With very few exceptions, the composers of the Broadway theater during the 20th century were of Jewish heritage, some of them immigrants from Eastern Europe. That cultural anomaly was examined in song a year ago in a revue dubbed To Life, named for a number in Fiddler on the Roof.
Since it proved popular with the audience at Boca Raton’s Willow Theatre, that show has now spawned a sequel, called predictably To Life 2 and subtitled, a bit loquaciously, More Stories and Music Celebrating the Contributions of Jewish Composers to the Golden Age of Broadway.
The stories are mostly handled by emcee Jeffrey Bruce, who sits on a stool and fills us in on arcane facts and gossip, groaner puns, trivia about his own career and the occasional misstatement. (Aside to Bruce: Kander and Ebb did not write Evita.) Every now and then, he moves to center stage and delivers such solos as Peter Pan’s “Never Never Land” and “Kids” from Bye Bye Birdie, quite credibly.
Most of the vocals, however, are handled by a foursome of genuine singers. While these familiar area performers handle the material well, none of them, I believe, is Jewish. That is a curious casting choice by director-choreographer Shari Upbin, although, until the 1960s, the show’s Jewish composers – from Irving Berlin to the Gershwin brothers to Richard Rodgers and Lorenz Hart to Harold Arlen and many others – avoided writing Jewish characters or story lines.
Still, Wayne LeGette, the only cast holdover from the first To Life, knows how to channel a Jewish flavor as he demonstrates quite effectively in “My Yiddishe Momme,” a tribute to vaudevillian Sophie Tucker that is a bit off-topic, and “If I Were a Rich Man,” a showstopper from Fiddler. And once you cast Michael McKenzie, it is inevitable that he will sing “The Impossible Dream” from Man of La Mancha, a crowd-pleaser he performed recently in MNM Theatre Company’s production at the Kravis Center last year.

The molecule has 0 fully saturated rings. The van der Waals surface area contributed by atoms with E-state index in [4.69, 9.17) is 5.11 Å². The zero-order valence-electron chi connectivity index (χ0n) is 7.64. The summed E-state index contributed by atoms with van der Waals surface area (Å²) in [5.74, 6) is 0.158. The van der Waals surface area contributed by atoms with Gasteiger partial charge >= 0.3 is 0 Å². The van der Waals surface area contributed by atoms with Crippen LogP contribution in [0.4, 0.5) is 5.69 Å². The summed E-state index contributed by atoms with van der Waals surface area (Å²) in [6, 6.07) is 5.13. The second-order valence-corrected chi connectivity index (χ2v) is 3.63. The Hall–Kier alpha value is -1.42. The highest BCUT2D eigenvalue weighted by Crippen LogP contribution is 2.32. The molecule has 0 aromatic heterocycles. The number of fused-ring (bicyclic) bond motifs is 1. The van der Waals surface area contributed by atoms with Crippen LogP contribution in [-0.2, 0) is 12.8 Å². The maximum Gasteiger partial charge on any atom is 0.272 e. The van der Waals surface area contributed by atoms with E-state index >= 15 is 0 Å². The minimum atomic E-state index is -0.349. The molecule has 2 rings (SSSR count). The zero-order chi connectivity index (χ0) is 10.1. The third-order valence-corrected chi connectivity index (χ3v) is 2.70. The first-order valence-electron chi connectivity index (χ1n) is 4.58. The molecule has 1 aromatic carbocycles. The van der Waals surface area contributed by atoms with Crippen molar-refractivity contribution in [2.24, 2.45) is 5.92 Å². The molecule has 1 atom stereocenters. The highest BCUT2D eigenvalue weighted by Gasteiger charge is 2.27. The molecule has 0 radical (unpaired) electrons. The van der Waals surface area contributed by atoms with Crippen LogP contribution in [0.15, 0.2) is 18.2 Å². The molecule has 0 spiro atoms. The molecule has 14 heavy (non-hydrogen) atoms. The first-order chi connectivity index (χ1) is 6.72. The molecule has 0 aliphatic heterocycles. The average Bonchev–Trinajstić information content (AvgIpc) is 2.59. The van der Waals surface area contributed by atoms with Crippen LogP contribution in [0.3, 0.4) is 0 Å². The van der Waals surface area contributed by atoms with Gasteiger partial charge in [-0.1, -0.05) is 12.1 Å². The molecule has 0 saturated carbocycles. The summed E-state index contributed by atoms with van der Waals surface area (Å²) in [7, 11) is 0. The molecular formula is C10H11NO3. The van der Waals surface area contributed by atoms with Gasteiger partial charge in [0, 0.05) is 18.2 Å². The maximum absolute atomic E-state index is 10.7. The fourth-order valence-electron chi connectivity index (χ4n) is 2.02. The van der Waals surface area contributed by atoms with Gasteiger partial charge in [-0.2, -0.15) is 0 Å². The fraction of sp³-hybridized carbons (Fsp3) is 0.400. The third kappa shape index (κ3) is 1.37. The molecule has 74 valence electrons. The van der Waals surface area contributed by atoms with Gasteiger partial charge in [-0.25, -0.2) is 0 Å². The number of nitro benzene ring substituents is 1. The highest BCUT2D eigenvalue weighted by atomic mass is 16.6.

Amy Miller Brennan gets to belt a stirring “Don’t Rain on My Parade” from Funny Girl and “Maybe This Time,” from the movie version of Cabaret. But it is Mallory Newbrough who raises the ambient temperature of the Willow Theatre with the title tune from Cabaret and sniffles her way through “Adelaide’s Lament” from Guys & Dolls infectiously.
With a tight, intermissionless 90-minute running time, so much potential material had to be left out, or perhaps Upbin and the show’s writer-conceiver Scott Siegel are planning another sequel. Still, for a revue about Broadway songs, how did such Hollywood numbers as Swing Time’s “A Fine Romance” and A Star Is Born’s “The Man That Got Away” get included? And if the idea is to showcase Jewish composers, why do we get a number by George M. Cohan? And while we are quibbling, how come Kander and Ebb rate four songs, but Stephen Sondheim only gets one?
None of these questions seemed to have bothered the audience at Friday’s opening night performance. They sang along to the more familiar tunes, often before being asked. To Life 2 clearly entertained them and they may have learned a few things, too.
Editor’s note: This review has been revised to correct two errors of performer attribution.
TO LIFE 2, Willow Theatre, Sugar Sand Park, 300 S. Military Trail, Boca Raton. Through Sunday, Feb. 2. $40. 561-347-3948.